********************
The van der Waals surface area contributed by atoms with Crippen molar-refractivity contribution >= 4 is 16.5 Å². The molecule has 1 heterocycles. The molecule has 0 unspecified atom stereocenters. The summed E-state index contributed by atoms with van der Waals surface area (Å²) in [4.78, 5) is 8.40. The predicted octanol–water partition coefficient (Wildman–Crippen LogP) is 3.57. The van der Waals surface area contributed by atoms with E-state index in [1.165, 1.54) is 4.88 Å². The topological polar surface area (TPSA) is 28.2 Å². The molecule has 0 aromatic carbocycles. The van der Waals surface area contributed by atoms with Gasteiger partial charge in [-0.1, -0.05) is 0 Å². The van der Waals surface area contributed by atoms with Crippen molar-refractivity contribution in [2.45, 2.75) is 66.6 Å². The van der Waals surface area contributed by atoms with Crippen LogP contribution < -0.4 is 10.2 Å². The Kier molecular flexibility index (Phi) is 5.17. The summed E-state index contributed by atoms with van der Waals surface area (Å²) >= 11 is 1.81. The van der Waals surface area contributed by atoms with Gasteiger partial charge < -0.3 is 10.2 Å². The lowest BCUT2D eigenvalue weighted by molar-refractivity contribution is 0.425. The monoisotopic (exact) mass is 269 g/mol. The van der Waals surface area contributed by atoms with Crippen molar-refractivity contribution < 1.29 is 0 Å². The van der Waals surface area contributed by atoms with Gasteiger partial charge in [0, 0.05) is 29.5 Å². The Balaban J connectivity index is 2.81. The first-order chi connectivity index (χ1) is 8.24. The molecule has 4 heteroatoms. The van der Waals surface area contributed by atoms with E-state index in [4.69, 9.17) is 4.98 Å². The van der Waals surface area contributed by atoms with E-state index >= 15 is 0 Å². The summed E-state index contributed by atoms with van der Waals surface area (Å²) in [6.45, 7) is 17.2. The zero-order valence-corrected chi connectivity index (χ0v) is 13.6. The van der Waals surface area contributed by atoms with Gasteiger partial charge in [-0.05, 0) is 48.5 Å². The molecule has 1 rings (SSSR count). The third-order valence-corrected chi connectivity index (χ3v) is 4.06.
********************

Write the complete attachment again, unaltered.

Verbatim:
The van der Waals surface area contributed by atoms with Crippen molar-refractivity contribution >= 4 is 16.5 Å². The molecule has 1 heterocycles. The molecule has 0 unspecified atom stereocenters. The summed E-state index contributed by atoms with van der Waals surface area (Å²) in [4.78, 5) is 8.40. The predicted octanol–water partition coefficient (Wildman–Crippen LogP) is 3.57. The van der Waals surface area contributed by atoms with E-state index in [1.165, 1.54) is 4.88 Å². The topological polar surface area (TPSA) is 28.2 Å². The molecule has 0 aromatic carbocycles. The van der Waals surface area contributed by atoms with Gasteiger partial charge in [-0.1, -0.05) is 0 Å². The van der Waals surface area contributed by atoms with Crippen molar-refractivity contribution in [2.45, 2.75) is 66.6 Å². The van der Waals surface area contributed by atoms with Crippen LogP contribution < -0.4 is 10.2 Å². The Kier molecular flexibility index (Phi) is 5.17. The summed E-state index contributed by atoms with van der Waals surface area (Å²) >= 11 is 1.81. The van der Waals surface area contributed by atoms with Gasteiger partial charge < -0.3 is 10.2 Å². The lowest BCUT2D eigenvalue weighted by molar-refractivity contribution is 0.425. The monoisotopic (exact) mass is 269 g/mol. The van der Waals surface area contributed by atoms with Crippen molar-refractivity contribution < 1.29 is 0 Å². The van der Waals surface area contributed by atoms with Gasteiger partial charge in [0, 0.05) is 29.5 Å². The Balaban J connectivity index is 2.81. The first-order chi connectivity index (χ1) is 8.24. The molecule has 4 heteroatoms. The van der Waals surface area contributed by atoms with E-state index in [4.69, 9.17) is 4.98 Å². The van der Waals surface area contributed by atoms with E-state index >= 15 is 0 Å². The summed E-state index contributed by atoms with van der Waals surface area (Å²) in [6.45, 7) is 17.2. The zero-order valence-corrected chi connectivity index (χ0v) is 13.6. The van der Waals surface area contributed by atoms with Gasteiger partial charge in [-0.05, 0) is 48.5 Å². The molecule has 1 rings (SSSR count). The third-order valence-corrected chi connectivity index (χ3v) is 4.06.